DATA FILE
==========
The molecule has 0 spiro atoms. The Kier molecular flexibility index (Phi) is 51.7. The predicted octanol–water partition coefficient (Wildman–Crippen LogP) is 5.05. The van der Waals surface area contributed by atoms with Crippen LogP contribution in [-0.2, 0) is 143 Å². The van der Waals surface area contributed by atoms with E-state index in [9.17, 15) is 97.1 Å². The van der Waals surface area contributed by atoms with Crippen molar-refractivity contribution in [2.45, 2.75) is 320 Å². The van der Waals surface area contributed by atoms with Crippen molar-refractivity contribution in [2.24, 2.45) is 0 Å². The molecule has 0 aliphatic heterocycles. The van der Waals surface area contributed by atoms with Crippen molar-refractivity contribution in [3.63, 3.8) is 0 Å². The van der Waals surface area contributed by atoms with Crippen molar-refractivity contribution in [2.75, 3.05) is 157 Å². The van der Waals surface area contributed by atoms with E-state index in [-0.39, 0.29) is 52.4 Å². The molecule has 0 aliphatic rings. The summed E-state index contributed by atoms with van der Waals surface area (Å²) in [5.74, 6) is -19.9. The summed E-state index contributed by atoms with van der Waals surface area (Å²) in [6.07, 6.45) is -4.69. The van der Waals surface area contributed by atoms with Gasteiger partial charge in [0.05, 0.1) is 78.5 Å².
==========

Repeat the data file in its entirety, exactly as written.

The molecule has 0 spiro atoms. The Kier molecular flexibility index (Phi) is 51.7. The predicted octanol–water partition coefficient (Wildman–Crippen LogP) is 5.05. The van der Waals surface area contributed by atoms with Crippen LogP contribution in [-0.2, 0) is 143 Å². The van der Waals surface area contributed by atoms with E-state index in [9.17, 15) is 97.1 Å². The van der Waals surface area contributed by atoms with Crippen molar-refractivity contribution in [2.45, 2.75) is 320 Å². The van der Waals surface area contributed by atoms with Crippen molar-refractivity contribution in [2.24, 2.45) is 0 Å². The molecule has 0 aliphatic heterocycles. The van der Waals surface area contributed by atoms with Crippen molar-refractivity contribution in [3.63, 3.8) is 0 Å². The van der Waals surface area contributed by atoms with Crippen molar-refractivity contribution in [2.75, 3.05) is 157 Å². The van der Waals surface area contributed by atoms with E-state index in [-0.39, 0.29) is 52.4 Å². The molecule has 0 aliphatic rings. The summed E-state index contributed by atoms with van der Waals surface area (Å²) in [5.74, 6) is -19.9. The summed E-state index contributed by atoms with van der Waals surface area (Å²) in [6.07, 6.45) is -4.69. The van der Waals surface area contributed by atoms with Gasteiger partial charge in [0.05, 0.1) is 78.5 Å².